Before I close, I'll go ahead and respond to the remarks linking Hitler to libertarians, and to Ron Paul giving the green light to Hitlers all over the world. My questions are these: how in the world was Hitler a libertarian? Having studied libertarianism, I'd love to know where this came from, and also how a smilier argument can't be made against either major party. I would also love to know how a split vote is the cause of Hitler winning. If the people of Germany at the time had a choice between two dishonest people and one honest person, and the honest person didn't win, how can those who voted "third party" be blamed more than those who actually voted for Hitler, or even for Hitler's near-identical opponent? In a 3-way race between Hitler, Stalin and Churchill, how can you rightly blame those who vote for Churchill just because Hitler won? Also how do we know that we are stopping Hitlers when we are the ones invading other countries and overthrowing/controlling governments of countries far weaker than our own, and when our own government is so corrupt that laws giving Stalin-esque powers that Hitler didn't legally have get passed in the name of "security?" (pst: NDAA 2012) Don't we have a beam in our own eye to take care of before we even have the discernment to judge other countries? How do we even know we have all of the facts to judge what we do in other countries, when our government and the media are not truthful with us?

I have more I could add, but it's enough to say that I have no reason to trust the justification of all of these wars. I do believe that all of these wars are not justified, aren't even legal, and it's horrible that people on both sides of these wars suffer more due to our flawed, failed foreign policy. Those in power have already demonstrated that they can't be trusted at home, so why should we trust them abroad? I do not trust the wisdom of those in power, nor the wisdom of the media that is so plainly biased and untrustworthy. I have plenty of evidence to demonstrate that we are provoking yet another unnecessary war with another nation that can't defend itself against us, only this upcoming war would lead to World War 3, because this defenseless country that we hate for some arbitrary reason is allied with both Russia and China. And in the meantime, we can't financially afford these wars, anyway. We're destroying our own dollar to finance these wars and having the military in 900 bases around the world, all while keeping up the welfare state here at home, while passing laws that criminalize the Bill of Rights and ignore the Constitution. We're kinda doomed either way, whether it be Romney or Obama. Ron Paul was our last real chance, and that chance is passed. So now all we can do is try to prepare for what's coming.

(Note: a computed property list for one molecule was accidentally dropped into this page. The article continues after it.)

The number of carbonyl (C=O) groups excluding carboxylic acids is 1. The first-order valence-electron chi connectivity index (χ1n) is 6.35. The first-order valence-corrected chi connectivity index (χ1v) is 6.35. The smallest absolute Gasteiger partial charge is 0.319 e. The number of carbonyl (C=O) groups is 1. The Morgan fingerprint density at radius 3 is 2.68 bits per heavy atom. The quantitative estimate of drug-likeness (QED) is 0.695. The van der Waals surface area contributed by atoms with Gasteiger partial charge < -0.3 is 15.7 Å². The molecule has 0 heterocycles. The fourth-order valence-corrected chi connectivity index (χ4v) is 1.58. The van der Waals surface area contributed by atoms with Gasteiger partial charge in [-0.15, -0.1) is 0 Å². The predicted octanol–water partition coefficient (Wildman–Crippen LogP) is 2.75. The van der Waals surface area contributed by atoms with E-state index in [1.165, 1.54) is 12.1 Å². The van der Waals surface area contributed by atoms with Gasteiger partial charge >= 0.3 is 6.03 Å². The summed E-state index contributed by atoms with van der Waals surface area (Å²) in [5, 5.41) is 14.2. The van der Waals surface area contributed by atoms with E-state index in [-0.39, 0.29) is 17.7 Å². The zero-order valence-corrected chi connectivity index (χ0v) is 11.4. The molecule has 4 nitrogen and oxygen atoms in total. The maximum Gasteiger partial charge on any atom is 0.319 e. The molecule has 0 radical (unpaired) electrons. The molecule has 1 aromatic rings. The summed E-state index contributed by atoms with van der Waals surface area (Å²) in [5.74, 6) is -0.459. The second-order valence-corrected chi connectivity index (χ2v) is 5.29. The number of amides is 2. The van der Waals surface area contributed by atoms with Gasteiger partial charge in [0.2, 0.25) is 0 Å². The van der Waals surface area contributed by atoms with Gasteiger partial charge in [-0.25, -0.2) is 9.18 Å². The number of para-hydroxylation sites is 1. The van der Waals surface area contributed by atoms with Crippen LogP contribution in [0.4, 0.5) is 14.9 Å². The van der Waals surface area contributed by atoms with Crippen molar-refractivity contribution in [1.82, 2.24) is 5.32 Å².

Not the most eloquent response, but there it is. There was so much more I wanted to add, but I didn't want to beat others over the head TOO much. This was enough.

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One Thing Further

Romney clearly believes in Keyensian economics and central economic planning. When Time magazine's Mark Halprin asked Romney why his plan doesn't call for significant spending cuts, here's how Romney responded:

"Well because, if you take a trillion dollars for instance, out of the first year of the federal budget, that would shrink GDP over 5%. That is by definition throwing us into recession or depression. So I’m not going to do that, of course. What you do is you make adjustments on a basis that show, in the first year, actions that over time get you to a balanced budget."

"Bipartisan: both parties acting in concert to put both of their hands in your pocket."-Rothbard

Very Good -- Some Thoughts

"The fact that he didn't line-veto it speaks against him, as well." I thought presidents don't have the line-item veto power.

Regarding Secret Service protection: I would point out that Ron Paul, who had far fewer resources at his disposal, turned down Secret service protection and paid for his own security. When asked on Jay Leno why, he said he didn't want to take "welfare" from the taxpayer. Says a lot about how fiscally conservative he would have been as president relative to Romney.

As for foreign policy, we are now attacking countries like Iraq, Libya, Afghanastan, Pakistan, Yemen, Somalia, and (via economic warfare) Iran who have--unlike Hitler--invaded no other nations. So we are not to be trusted on this front. Plus in the case of WWII there was a Congressional declaration, which means Ron Paul (being a Constitutionalist) would have definitely executed the war and done everything to win it. But going to war without a declaration, as Romeny and Obama would both do (they both pledged to do so in the debate; neither one gave the correct answer is "Well of course I'd have to have a Congressional declaration before I could promise Israel military action). This demonstrates Romney and Obama both have the same foreign policy of executing war in violation of the Constitution.

"Bipartisan: both parties acting in concert to put both of their hands in your pocket."-Rothbard